I’m probably the member who therefore fits in to the ‘grumpy old woman reader’ cliche – the one who savagely hits the book with her walking stick, shouting ‘you need to learn better writing manners young scribbling person…………..in my days writers spent many hours working down the literary mines, sweating and suffering at their craft, making sure they only brought good lumps of literary coal to the surface, not this rubbishy DUST!’

            **As you say, we are talking about ‘general trend’ here, not all yoofy readers, by any means

            • It’s a pity the blogs don’t lead to easier discussion – the comment/reply mechanism tend to mean lots of separate conversations rather than inclusive discussion. On the whole I like that better, to be honest, but I’d like the option to be able to set up the occasional discussion post where spoilers were allowed. In reality though, I’d probably never use it since I can never be bothered to join in readalongs (except the fantasy ones I’ve been doing with the Professor, which are fun). And I don’t know how you find the time anyway! Between reading and blogging I seem to have a full-time job already!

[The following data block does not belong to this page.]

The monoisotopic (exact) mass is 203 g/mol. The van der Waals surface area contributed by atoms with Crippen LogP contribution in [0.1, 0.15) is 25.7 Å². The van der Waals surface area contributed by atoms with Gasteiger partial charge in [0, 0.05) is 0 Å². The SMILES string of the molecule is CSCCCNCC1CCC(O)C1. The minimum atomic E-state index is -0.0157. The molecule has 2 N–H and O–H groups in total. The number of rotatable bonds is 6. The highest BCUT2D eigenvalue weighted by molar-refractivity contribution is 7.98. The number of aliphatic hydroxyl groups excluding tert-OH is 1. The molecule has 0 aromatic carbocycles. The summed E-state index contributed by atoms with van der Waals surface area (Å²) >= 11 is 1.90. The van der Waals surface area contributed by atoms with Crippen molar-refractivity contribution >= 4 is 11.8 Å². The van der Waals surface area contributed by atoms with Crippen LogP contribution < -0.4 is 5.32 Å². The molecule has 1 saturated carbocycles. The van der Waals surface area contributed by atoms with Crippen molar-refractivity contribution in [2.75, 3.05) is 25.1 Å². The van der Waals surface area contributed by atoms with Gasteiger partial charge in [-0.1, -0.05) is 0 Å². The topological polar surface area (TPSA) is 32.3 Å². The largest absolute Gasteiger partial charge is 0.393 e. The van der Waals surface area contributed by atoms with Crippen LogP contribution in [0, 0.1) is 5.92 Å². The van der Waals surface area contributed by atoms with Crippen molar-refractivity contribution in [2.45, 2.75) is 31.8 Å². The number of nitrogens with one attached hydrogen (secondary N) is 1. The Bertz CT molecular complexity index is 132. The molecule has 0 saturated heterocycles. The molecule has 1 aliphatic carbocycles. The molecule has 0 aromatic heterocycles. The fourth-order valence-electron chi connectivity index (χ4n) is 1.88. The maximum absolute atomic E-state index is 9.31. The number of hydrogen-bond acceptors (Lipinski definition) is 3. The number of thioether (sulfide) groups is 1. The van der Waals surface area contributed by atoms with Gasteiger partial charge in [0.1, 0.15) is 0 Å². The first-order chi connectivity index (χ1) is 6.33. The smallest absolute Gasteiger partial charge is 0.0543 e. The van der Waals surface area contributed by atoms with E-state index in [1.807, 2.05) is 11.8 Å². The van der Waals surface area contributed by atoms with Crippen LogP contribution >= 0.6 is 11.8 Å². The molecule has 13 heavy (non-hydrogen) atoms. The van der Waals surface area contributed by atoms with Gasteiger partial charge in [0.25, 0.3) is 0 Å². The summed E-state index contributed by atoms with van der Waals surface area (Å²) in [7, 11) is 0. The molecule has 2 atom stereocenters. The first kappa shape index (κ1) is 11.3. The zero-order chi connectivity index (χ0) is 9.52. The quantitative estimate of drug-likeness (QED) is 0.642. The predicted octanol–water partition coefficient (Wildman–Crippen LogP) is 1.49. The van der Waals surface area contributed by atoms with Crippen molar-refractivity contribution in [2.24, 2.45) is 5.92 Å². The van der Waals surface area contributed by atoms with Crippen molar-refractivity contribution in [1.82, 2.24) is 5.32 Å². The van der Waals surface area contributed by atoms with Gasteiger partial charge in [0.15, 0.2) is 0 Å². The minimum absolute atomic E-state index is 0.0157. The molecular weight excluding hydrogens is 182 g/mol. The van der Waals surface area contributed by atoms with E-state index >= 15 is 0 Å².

• PS – you might need to flicker and twitch more than just your head! Grins in anticipation!!!!! (I’ve just had a delighted look again at my first gif. I love it, I love it. And as for number 2 gif………..

    • See, that is why I keep books in my Kindle. Out of sight, out of mind. I have picked up a few books that I read years ago and have hidden the Kindle out of sight while I skip down memory with James Thurber. It’s just a question of who is in charge.

  4. I can always count on you, FF, to tell it like it is — thank you for a fine review! I haven’t read this one, but it doesn’t sound as if I’ve missed much, ha!